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2016 • The Year Americans Found Out Their Elections Are Rigged

These elections are nothing but a long overly drawn-out circus to humor the masses and convince them that they still have a choice or any say in any matters.

STUDY: YOU HAVE ‘NEAR-ZERO’ IMPACT ON U.S. POLICY

from Nick Bernabe via TheAntiMedia.org

“Now it’s just an oligarchy, with unlimited political bribery being the essence of getting the nominations for president or to elect the president. And the same thing applies to governors, and U.S. senators and congress members.”

– Former President Jimmy Carter

The 2016 Election

…..has been a wild ride, with two insurgent grassroots campaigns literally giving the political establishment a run for its money. But as the events of this presidential primary season play out, it’s becoming clear the U.S. election — and even more so, the presidential race — is a big scam being perpetrated on the American people.

Events from the last week have exposed the system as an illusion of choice and a farce. They have reinforced at least one study showing the U.S. is an oligarchy rather than a democratic republic.

The Wyoming democratic caucus took place on Saturday, purportedly to allow voters to have their voices heard in the race between Bernie Sanders and Hillary Clinton. Sanders lost the Wyoming caucus by winning it with a 12 percent margin.

Wait, what?

How does one lose by winning 56 percent of the votes? This happens when the political process is, according to the New York Post, “rigged” by superdelegates.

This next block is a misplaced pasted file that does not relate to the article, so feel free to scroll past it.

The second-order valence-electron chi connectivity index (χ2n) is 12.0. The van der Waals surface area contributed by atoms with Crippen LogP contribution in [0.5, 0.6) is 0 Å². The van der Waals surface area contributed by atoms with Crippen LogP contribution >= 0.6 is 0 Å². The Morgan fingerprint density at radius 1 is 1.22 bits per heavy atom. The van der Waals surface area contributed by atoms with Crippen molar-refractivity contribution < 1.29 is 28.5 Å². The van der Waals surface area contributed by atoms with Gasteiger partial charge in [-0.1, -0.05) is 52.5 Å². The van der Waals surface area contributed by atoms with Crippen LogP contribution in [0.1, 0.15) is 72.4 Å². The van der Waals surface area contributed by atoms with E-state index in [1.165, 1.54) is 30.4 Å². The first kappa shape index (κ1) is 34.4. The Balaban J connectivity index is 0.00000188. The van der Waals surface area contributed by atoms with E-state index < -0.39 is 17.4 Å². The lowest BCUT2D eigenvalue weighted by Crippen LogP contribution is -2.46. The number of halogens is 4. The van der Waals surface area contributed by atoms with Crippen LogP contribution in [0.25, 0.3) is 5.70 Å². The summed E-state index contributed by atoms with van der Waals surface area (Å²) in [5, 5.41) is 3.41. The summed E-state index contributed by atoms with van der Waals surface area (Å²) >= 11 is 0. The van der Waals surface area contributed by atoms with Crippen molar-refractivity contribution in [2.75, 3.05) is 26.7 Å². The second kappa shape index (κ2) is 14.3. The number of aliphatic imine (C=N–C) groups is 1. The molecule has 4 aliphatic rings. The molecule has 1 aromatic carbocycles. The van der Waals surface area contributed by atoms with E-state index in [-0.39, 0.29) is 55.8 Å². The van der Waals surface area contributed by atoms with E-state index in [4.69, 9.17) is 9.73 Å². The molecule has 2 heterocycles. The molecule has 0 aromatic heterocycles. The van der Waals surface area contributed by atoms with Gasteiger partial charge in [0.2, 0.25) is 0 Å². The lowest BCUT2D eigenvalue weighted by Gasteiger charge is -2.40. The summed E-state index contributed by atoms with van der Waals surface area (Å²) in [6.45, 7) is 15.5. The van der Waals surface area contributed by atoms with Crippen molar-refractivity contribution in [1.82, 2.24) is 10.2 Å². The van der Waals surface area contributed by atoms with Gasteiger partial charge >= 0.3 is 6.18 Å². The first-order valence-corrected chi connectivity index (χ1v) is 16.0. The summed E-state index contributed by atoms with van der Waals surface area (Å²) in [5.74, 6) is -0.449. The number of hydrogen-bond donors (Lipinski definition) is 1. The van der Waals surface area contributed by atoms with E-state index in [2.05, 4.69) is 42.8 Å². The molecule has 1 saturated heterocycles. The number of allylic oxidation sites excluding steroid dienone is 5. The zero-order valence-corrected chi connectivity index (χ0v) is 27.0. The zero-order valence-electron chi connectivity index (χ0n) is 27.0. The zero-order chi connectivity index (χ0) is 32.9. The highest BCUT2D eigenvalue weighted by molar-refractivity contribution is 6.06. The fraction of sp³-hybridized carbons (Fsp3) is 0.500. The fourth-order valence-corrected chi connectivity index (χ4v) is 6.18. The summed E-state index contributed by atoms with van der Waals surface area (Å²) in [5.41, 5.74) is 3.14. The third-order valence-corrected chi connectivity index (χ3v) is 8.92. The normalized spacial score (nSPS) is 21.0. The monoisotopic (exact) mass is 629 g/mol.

Rigged race means Hillary takes more delegates in Bernie’s Wyoming win

Bernie Sanders won again Saturday — and still lost.The Vermont senator took ­Wyoming by an impressive 12 percentage-point margin in statewide caucuses, beating Hillary Clinton 56-44 percent.

But under the Democratic Party’s oddball delegate system, Sanders’ winning streak — he has won seven out of the past eight contests — counts for little.

In fact, despite his win, he splits Wyoming’s 14 pledged delegates 7 to 7 under the caucus calculus.
Clinton, meanwhile, also gets the state’s four superdelegates — who had already pledged their allegiance to her in January. So despite ‘losing,’ she triumphs 11-7 in the delegate tally.

• source: nypost.com

The superdelegate process is complicated, as we’ve noted before, but they have one essential function: to prevent candidates like Bernie Sanders from winning the Democratic nomination.

Adding insult to injury, even when Sanders does win states (despite Hillary’s advantage in superdelegates), the media can be reliably counted on to discount Sanders’s wins as nothing more than prolonging the electoral process, which will inevitably elect the presumptive nominee, Hillary Clinton. This pervasive commentary continues despite the fact Sanders only trails her by several hundred pledged delegates.

Meanwhile, according to the same media, the non-establishment Trump campaign is threatened every time Ted Cruz beats him — even though Trump leads by a larger percentage of pledged delegates than Clinton does. When Clinton loses, it doesn’t matter because she already has the nomination locked up. When Trump loses, his campaign is in big trouble. Starting to see the problem with the media coverage?

When you examine these media narratives, a troubling pattern emerges that goes beyond the political establishment’s self-interest. You begin to see that American corporate media also functions as an arm of the political machine, protecting establishment candidates while attacking — or dismissing — candidates who seem non-establishment.